• Income commencement rates increase when GLWBs are more in-the-money, that is, the benefit base exceeds the account value. This effect is quite pronounced after the expiration of common 10-year deferral incentives, with commencement rates ranging from low single digits to nearly 20% depending on moneyness.

  • Annual withdrawal frequency rates for GLWB and GMIB have continued to increase and have become more efficient with approximately 68% of recent experience at the full guaranteed income amount.
  • Free partial withdrawal amounts increase after the end of the surrender charge period, similar to the familiar “shock” in surrender rates. Excess withdrawal amounts on GLWB and GMIB increase as well.
  • Contracts with GLWB and GMIB have much lower surrender rates, and this effect is even more pronounced for those limiting their partial withdrawals to the guaranteed income amount.
  • Policyholders that take systematic withdrawals on GLWB and GMIB exhibit a select-and-ultimate effect, with very low surrenders in the first systematic withdrawal year and increasing thereafter. In the fourth systematic withdrawal year and beyond, surrender rates are comparable to those of contracts that have not taken any withdrawals.
  • When calculating relative value for GLWBs, use of a “nominal” moneyness basis (account value relative to the GLWB benefit base) can be deceiving, since it fails to reflect important aspects of the product’s economics. Therefore, it may be preferable in many cases to use an actuarial basis that incorporates interest and mortality rates. Surrenders exhibit a dynamic relationship to moneyness, whether measured on a nominal or actuarial basis. On a nominal basis 80% of GLWB exposure is in-the-money, whereas on an actuarial basis only 13% is in-the-money.

  • Surrender rates vary little across distribution channels, once other drivers of surrender behavior are accounted for. The exception is where companies cannot ascertain whether a policyholder has an ongoing relationship; where the distributor-policyholder relationship is weak, surrenders are as much as 34% higher than average and 45% higher than under career agency distribution.
  • Annuitization rates for GMIBs are in the low single digits and continue to decline. “Hybrid” versions that allow partial dollar-for-dollar withdrawals have much lower rates than traditional versions which reduce the guarantee in a pro-rata fashion, especially in the first year of eligibility.
  • Factors influencing annuitization rates include age, duration, last year of eligibility, death benefit type, contract size, and moneyness. The effects of size vary depending on the benefit form and also the distribution channel, with considerably higher annuitization rates where the distributor-policyholder relationship is weak.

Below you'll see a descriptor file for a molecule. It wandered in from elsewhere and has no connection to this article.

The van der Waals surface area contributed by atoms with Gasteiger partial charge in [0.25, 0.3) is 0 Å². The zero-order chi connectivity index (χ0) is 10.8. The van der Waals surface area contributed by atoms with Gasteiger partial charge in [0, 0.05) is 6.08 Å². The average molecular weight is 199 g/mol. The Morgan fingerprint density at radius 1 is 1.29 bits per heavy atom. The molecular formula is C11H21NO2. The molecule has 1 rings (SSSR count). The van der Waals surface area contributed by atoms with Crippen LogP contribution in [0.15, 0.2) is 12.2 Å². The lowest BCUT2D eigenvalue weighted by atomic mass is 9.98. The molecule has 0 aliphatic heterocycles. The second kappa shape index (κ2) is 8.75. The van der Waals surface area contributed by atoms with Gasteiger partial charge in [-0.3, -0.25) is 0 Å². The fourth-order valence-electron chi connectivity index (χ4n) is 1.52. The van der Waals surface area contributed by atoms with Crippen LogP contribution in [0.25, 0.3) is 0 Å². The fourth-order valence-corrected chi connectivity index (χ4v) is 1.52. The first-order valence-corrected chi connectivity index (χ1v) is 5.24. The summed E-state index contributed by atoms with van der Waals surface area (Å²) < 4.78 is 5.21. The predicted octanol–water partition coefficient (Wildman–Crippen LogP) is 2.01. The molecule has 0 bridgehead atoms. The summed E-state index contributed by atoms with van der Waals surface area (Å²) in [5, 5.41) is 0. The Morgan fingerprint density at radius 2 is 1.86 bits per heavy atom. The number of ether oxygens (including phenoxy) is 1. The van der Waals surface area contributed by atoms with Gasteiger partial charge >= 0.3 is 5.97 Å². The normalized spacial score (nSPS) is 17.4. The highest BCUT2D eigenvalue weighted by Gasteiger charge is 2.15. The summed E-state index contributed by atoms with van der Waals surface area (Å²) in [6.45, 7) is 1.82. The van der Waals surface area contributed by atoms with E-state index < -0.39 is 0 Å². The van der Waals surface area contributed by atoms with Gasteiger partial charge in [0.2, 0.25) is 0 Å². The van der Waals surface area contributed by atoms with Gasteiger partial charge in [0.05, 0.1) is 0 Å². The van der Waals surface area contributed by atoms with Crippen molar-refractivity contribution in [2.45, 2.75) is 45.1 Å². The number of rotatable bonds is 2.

Detailed study results, including company-level analytics, benchmarking, and customized behavioral assumption models calibrated to the study data, are available for purchase by participating companies.

When once in a century happens twice in 13 years

Are you tempted to dismiss 2020 experience data for your current assumption development work?  Be careful!  Let's look back to this century’s FIRST once in a century event, the Global Financial Crisis of 2007-8, and see how things turned out after that.

Ruark 2010 studies
Surrender rates fell by about half during the crisis and have not returned to prior levels.  The prevailing opinion is that policyholders curtailed financial activities in favor of watchfulness.  A combination of low interest rates and product de-risking means that fewer attractive alternatives are available.

Ruark 2011 studies
The reduction in surrender rates during the crisis has evolved into flatter subsequent rates.  The in-the-money effect, as owners have higher persistency when they perceive more value in annuity guarantees, is still strongly evident, with convincing evidence for a different regime now versus prior to the crisis.

Ruark 2012-13 presentations
Dynamic moneyness relationships have not been stable through the recent crisis -- in fact, sensitivities have increased.  For many years, policyholder behavior risks were not a major concern, until they were.  Here are a few biggies from the public disclosures…

2011:  CAD 300m
2012:  USD 300m
2012:  EUR 600m
2012:  USD 1,100m

What is your company doing to understand and manage policyholder behavior risks?  Do you put as much into this as for management of capital markets risks?  Would you say that you are ahead of the pack?  Would you like to be?  What might this look like?

Ruark 2020-21 studies and presentations
ANOTHER once in a century event, for product risks that are highly sensitive to market crises?!  Yikes.  Dismiss 2020-21 data at your peril.

So don't miss out on our 2021 VA policyholder behavior studies which are on schedule for completion by June 30, with data through year-end 2020.  Please contact me if you have not already submitted your order form.  And triennial VA mortality study is on the way in the fall, and 2021 FIA studies are still fresh since February.

Still not enough?
Thanks to Tamiko Toland and the good folks at CANNEX for including me in their interview series here.  Full video, brief clips, and Q&A document.




Discussion slides: 2021 fixed indexed annuity industry studies

If you were not able to join our call on March 18, here are the discussion slides.  The theme is "bounded rationality" -- evidence of FIA policyholder decision-making that is sometimes logical and efficient, and other times not so much.  Which I can relate to -- this would have been a video except I forgot to click "record".

Ruark Releases 2021 Fixed Indexed Annuity Study Results

Provides first look at the effects of COVID-19 on policyholder behavior